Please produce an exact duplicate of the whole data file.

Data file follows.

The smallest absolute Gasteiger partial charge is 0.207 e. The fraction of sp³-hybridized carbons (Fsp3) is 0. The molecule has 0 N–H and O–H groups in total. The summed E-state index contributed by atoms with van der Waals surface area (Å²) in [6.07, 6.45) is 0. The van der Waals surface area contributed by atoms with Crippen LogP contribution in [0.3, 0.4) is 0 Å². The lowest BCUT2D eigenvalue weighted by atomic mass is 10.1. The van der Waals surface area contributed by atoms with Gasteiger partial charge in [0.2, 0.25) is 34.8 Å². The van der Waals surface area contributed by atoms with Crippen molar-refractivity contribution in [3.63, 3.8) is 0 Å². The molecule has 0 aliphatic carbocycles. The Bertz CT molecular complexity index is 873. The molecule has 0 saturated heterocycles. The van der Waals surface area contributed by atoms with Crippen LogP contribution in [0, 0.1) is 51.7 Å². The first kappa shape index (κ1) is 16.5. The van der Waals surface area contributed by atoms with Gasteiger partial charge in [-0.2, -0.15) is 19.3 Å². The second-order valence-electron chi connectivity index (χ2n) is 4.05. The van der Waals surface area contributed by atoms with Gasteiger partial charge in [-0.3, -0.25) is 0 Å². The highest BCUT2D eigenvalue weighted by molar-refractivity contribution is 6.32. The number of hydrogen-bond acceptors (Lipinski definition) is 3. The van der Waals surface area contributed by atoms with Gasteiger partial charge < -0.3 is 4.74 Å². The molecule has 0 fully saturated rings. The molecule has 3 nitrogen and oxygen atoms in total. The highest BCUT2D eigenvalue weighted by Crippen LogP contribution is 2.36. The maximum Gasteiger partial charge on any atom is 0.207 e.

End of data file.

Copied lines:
The smallest absolute Gasteiger partial charge is 0.207 e. The fraction of sp³-hybridized carbons (Fsp3) is 0. The molecule has 0 N–H and O–H groups in total. The summed E-state index contributed by atoms with van der Waals surface area (Å²) in [6.07, 6.45) is 0. The van der Waals surface area contributed by atoms with Crippen LogP contribution in [0.3, 0.4) is 0 Å². The lowest BCUT2D eigenvalue weighted by atomic mass is 10.1. The van der Waals surface area contributed by atoms with Gasteiger partial charge in [0.2, 0.25) is 34.8 Å². The van der Waals surface area contributed by atoms with Crippen molar-refractivity contribution in [3.63, 3.8) is 0 Å². The molecule has 0 aliphatic carbocycles. The Bertz CT molecular complexity index is 873. The molecule has 0 saturated heterocycles. The van der Waals surface area contributed by atoms with Crippen LogP contribution in [0, 0.1) is 51.7 Å². The first kappa shape index (κ1) is 16.5. The van der Waals surface area contributed by atoms with Gasteiger partial charge in [-0.2, -0.15) is 19.3 Å². The second-order valence-electron chi connectivity index (χ2n) is 4.05. The van der Waals surface area contributed by atoms with Gasteiger partial charge in [-0.3, -0.25) is 0 Å². The highest BCUT2D eigenvalue weighted by molar-refractivity contribution is 6.32. The number of hydrogen-bond acceptors (Lipinski definition) is 3. The van der Waals surface area contributed by atoms with Gasteiger partial charge < -0.3 is 4.74 Å². The molecule has 0 fully saturated rings. The molecule has 3 nitrogen and oxygen atoms in total. The highest BCUT2D eigenvalue weighted by Crippen LogP contribution is 2.36. The maximum Gasteiger partial charge on any atom is 0.207 e.